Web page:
Posted 5 June 2018 - 2:15pm
Carbon footprint analysis expert and CRCLCL project leader UNSW Associate Professor Tommy Wiedmann has contributed to an international report revealing cities have a 60% larger carbon footprint than previously estimated.
The report was carried out by the C40 Cities Climate Leadership Group (C40) in partnership with UNSW, University of Leeds and Arup and includes the impact of goods and services trade between cities and the rest of the world. Professor Wiedmann analysed the emissions associated with the goods and services consumed by the residents of 79 cities including Sydney and Melbourne.
The resulting report, Consumption-based GHG Emissions of C40 Cities, focuses on the consumption of goods and services by city residents including food, clothing and electronic equipment, as well as the carbon emitted by raw materials, manufacture, distribution, retail and disposal.
“Most studies focus on carbon emissions within city boundaries, but people rely heavily on the supply of goods and services from outside a city’s physical boundaries, and the emissions associated with these supply chains are significant,” said Professor Wiedmann. “We found that about half of Sydney and Melbourne’s carbon footprint came from outside the city boundary,” he said.
The findings revealed a detailed picture of the supply chains that local councils, businesses and citizens can potentially influence with their climate action and the data provides both a benchmark and an opportunity for all cities to reduce global emissions if consumption is addressed.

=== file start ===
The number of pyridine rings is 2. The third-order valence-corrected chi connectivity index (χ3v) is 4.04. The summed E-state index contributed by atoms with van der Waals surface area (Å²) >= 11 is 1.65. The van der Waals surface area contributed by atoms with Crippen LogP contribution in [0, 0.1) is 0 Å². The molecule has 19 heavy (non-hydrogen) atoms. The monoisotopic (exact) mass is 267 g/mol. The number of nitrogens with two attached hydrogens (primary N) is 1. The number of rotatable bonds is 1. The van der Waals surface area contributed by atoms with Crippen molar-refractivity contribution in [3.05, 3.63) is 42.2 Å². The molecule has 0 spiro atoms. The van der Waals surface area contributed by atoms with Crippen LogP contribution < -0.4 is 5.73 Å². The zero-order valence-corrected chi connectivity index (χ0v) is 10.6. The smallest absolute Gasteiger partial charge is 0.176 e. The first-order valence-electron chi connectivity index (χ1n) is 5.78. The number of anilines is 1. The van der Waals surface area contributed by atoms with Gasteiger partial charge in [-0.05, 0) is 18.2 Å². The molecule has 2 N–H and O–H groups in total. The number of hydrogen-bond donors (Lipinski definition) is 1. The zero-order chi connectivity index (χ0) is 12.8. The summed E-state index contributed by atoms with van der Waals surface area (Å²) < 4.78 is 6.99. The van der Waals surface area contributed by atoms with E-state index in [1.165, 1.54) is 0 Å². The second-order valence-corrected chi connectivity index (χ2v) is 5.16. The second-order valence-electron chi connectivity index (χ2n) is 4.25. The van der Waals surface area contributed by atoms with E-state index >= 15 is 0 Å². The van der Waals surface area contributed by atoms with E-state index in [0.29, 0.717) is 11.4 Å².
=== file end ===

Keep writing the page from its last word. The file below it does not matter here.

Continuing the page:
“The efforts being made to reduce emissions from buildings and traffic are good, but they are not the only emissions we need to look at. We need to make equal efforts to reduce emissions in building materials, from food production and what we consume,” added Professor Wiedmann.
The report also highlighted the fact that since the 1997 Kyoto protocol global carbon emissions have also increased by 60% and using renewable energy and mass transit will not be enough to meet the targets set in the 2015 Paris Agreement.
As Professor Wiedmann says, “Smart and sustainable cities of the future will have to be zero carbon ‘inside’ and low carbon ‘outside’. They will have to be regenerative, absorbing CO2 emissions from the atmosphere through green infrastructure, and making the most of reusing, repurposing and recycling goods, materials and waste.”
To date, the mayors of 35 C40 cities, including Sydney and Melbourne, have publicly committed to implementing ambitious climate action plans by 2020 that go beyond national commitments to achieve the highest goals of the Paris Agreement at the local level.